: The Oregon Garden

4 Ways to Play Outdoors Around Salem

April 6, 2021

Editor’s note: Call destinations before you visit to make sure they’re open. Stay posted on what Oregon’s new COVID-19 guidelines mean for you, and follow these steps for social distancing outdoors. Also, remember to bring your face covering, required for all of Oregon’s public indoor spaces and outdoors when keeping 6 feet of distance isn’t possible.

One of the best remedies for the isolation of social distancing is exploring the outdoors, and with spring in full swing, it’s a great time to satiate yourself with the beauty of the Salem area. Whether you enjoy hiking around stunning waterfalls, cycling on quiet country roads, paddling through tranquil waters or just basking in the allure of Salem’s botanical gardens and wildlife refuges, the state capital provides plenty of opportunities to revel in Oregon’s world-renowned outdoors safely.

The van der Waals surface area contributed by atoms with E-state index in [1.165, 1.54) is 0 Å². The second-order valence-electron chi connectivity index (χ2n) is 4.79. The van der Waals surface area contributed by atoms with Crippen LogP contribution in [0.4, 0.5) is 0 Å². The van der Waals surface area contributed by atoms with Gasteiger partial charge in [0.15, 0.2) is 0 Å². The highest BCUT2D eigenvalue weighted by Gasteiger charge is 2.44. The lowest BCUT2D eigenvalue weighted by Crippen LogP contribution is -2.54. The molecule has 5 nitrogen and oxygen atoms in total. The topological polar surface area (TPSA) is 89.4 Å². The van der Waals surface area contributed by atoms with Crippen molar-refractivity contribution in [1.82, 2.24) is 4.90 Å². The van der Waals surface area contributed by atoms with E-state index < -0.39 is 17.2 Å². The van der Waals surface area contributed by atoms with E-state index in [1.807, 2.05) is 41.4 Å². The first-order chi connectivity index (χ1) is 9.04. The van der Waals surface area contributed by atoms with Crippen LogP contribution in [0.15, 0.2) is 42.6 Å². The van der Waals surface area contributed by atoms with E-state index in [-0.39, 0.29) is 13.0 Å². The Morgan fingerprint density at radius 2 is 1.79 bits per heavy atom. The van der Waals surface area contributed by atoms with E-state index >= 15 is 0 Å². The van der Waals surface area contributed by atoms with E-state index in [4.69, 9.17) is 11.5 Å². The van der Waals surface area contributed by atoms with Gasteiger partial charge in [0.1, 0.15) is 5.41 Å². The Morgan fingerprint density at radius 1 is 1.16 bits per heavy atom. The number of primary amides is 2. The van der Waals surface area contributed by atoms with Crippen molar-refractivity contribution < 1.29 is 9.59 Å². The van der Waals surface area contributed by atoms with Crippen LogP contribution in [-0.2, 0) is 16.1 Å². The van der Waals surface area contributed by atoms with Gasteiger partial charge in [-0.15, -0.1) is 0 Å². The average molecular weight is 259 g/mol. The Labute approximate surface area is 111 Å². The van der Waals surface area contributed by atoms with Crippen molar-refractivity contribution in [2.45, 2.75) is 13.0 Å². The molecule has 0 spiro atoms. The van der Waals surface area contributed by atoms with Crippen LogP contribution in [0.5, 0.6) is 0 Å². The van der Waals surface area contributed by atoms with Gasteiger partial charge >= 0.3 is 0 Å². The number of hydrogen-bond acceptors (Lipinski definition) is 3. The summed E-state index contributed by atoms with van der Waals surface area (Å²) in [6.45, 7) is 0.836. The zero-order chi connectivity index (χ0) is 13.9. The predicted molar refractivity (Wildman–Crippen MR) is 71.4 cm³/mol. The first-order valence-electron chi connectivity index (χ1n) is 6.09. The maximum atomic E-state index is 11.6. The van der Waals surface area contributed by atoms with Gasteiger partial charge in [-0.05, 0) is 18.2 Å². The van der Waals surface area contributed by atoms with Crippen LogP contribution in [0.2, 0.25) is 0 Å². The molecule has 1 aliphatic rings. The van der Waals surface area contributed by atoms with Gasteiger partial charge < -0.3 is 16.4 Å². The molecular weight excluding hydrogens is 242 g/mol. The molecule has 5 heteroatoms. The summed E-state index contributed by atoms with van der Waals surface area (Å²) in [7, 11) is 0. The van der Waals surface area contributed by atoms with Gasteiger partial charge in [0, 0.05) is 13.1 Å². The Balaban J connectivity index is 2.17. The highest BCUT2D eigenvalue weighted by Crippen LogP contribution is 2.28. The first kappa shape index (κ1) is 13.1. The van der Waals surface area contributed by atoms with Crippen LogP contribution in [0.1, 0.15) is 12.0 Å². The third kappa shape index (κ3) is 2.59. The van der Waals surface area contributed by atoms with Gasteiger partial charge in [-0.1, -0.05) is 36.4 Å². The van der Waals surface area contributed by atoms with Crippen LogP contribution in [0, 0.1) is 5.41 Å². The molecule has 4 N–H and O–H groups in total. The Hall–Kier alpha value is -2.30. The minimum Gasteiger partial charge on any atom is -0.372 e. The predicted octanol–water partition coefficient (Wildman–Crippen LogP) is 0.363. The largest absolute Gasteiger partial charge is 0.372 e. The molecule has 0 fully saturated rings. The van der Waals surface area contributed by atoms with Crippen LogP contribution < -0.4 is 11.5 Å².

The Trail of Ten Falls is the most popular attraction at Silver Falls State Park, but the park offers more than 35 miles of trails in all. (Photo by Taylor Higgins)

Hike

Visiting Silver Falls State Park should be mandatory for any hiking enthusiast. Considered the crown jewel of the Oregon State Parks system, Silver Falls offers more than 35 miles of backcountry trails that are not just great for hiking but mountain biking and horseback riding as well. You can also find vast green spaces and off-leash areas for your dogs, guided horseback-riding sessions and ample camping options.

While there is plenty to see along the trails, the main event is the South Falls. The 177-foot waterfall is part of the nationally recognized Trail of Ten Falls, a 7.2-mile loop through dense forests and rocky canyons. The South Falls offers the unique experience of walking behind the waterfall. Where else can you do that? For safety purposes, pets are allowed only on Silver Falls’ Rim Trail, bike path and Perimeter Trail; they are prohibited on all other Trail of Ten Falls trails.